Darice answered, “I. FELL. DOWN. THE. STAIRS!” (What I didn’t hear, but what I suspect she was trying to tell me was, “You moron. I’m at the base of the stairs with Molly in my arms. She’s screaming. I’m screaming. What do you think happened? And quit rolling around on the floor like a bowling ball.”)
Okay, now we’re getting somewhere. Apparently, she fell down the stairs, and took Molly with her. Not the best plan, but nevertheless, that’s what happened. I stumbled upward with Maestro hopping around like a jack rabbit in front of me, regained my balance, and started toward Darice. She was clutching Molly close to her, who, aside from yelling her head off, looked perfectly fine. Just as I was about to reach them, Graham took it upon himself to settle the dog down by jumping up onto her back, claws extended, to … you know, kill her. Okay, we discovered our first idiosyncrasy. Graham doesn’t like it when people scream. Go figure.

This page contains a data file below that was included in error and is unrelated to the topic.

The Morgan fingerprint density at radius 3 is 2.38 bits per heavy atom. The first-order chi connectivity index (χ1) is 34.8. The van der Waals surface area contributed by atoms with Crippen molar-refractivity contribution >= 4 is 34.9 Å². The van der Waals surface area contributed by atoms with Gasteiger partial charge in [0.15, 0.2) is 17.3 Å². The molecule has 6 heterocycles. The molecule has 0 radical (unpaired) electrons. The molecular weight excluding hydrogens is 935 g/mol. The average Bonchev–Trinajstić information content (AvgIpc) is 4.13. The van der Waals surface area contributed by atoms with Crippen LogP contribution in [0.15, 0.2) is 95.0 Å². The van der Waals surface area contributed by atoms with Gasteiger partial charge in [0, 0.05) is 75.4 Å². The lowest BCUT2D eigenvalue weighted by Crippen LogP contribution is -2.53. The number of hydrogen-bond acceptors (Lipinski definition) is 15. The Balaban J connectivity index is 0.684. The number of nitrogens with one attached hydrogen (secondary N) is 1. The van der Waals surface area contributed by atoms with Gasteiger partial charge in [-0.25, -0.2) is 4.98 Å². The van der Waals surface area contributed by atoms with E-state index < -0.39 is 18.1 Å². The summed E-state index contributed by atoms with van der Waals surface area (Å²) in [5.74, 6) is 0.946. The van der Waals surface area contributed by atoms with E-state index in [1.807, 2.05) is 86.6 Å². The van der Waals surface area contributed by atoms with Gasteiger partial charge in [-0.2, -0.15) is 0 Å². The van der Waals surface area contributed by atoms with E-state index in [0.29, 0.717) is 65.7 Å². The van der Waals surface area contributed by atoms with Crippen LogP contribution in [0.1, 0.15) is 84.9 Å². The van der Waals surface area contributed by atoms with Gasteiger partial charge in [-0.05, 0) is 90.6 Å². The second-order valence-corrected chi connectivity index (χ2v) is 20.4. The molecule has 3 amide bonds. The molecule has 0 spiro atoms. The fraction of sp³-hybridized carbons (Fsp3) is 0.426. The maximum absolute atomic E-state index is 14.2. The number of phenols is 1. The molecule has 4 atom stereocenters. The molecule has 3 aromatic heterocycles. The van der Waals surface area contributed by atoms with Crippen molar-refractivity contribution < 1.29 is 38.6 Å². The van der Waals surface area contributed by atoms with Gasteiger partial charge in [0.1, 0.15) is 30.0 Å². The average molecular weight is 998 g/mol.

This attack wasn’t looked upon kindly by Maestro, who started to howl and buck like a bronco. I was afraid they were going to jump on Molly, so I took the humane and thoughtful pet owner path and stuffed them both into the half-bath, not easy considering its size and their fury, slammed the door, and let them sort it out themselves. There was blood—lots of it—on me, on Maestro, on Scully.